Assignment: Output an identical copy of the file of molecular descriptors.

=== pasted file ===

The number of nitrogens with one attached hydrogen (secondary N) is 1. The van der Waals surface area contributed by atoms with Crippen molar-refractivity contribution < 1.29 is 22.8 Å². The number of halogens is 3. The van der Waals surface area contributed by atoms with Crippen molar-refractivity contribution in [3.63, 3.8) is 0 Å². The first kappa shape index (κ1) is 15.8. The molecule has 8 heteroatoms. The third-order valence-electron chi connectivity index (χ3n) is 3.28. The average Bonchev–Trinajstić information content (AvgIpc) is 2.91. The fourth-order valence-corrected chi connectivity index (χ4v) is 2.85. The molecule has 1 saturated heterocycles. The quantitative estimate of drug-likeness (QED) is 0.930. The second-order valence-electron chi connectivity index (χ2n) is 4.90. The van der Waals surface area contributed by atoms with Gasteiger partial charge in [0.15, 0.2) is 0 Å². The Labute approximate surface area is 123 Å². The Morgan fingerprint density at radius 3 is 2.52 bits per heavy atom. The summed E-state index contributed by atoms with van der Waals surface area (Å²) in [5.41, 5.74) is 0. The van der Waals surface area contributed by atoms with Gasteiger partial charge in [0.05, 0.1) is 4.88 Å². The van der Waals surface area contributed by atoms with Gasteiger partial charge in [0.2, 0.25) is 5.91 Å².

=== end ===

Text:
The number of nitrogens with one attached hydrogen (secondary N) is 1. The van der Waals surface area contributed by atoms with Crippen molar-refractivity contribution < 1.29 is 22.8 Å². The number of halogens is 3. The van der Waals surface area contributed by atoms with Crippen molar-refractivity contribution in [3.63, 3.8) is 0 Å². The first kappa shape index (κ1) is 15.8. The molecule has 8 heteroatoms. The third-order valence-electron chi connectivity index (χ3n) is 3.28. The average Bonchev–Trinajstić information content (AvgIpc) is 2.91. The fourth-order valence-corrected chi connectivity index (χ4v) is 2.85. The molecule has 1 saturated heterocycles. The quantitative estimate of drug-likeness (QED) is 0.930. The second-order valence-electron chi connectivity index (χ2n) is 4.90. The van der Waals surface area contributed by atoms with Gasteiger partial charge in [0.15, 0.2) is 0 Å². The Labute approximate surface area is 123 Å². The Morgan fingerprint density at radius 3 is 2.52 bits per heavy atom. The summed E-state index contributed by atoms with van der Waals surface area (Å²) in [5.41, 5.74) is 0. The van der Waals surface area contributed by atoms with Gasteiger partial charge in [0.05, 0.1) is 4.88 Å². The van der Waals surface area contributed by atoms with Gasteiger partial charge in [0.2, 0.25) is 5.91 Å².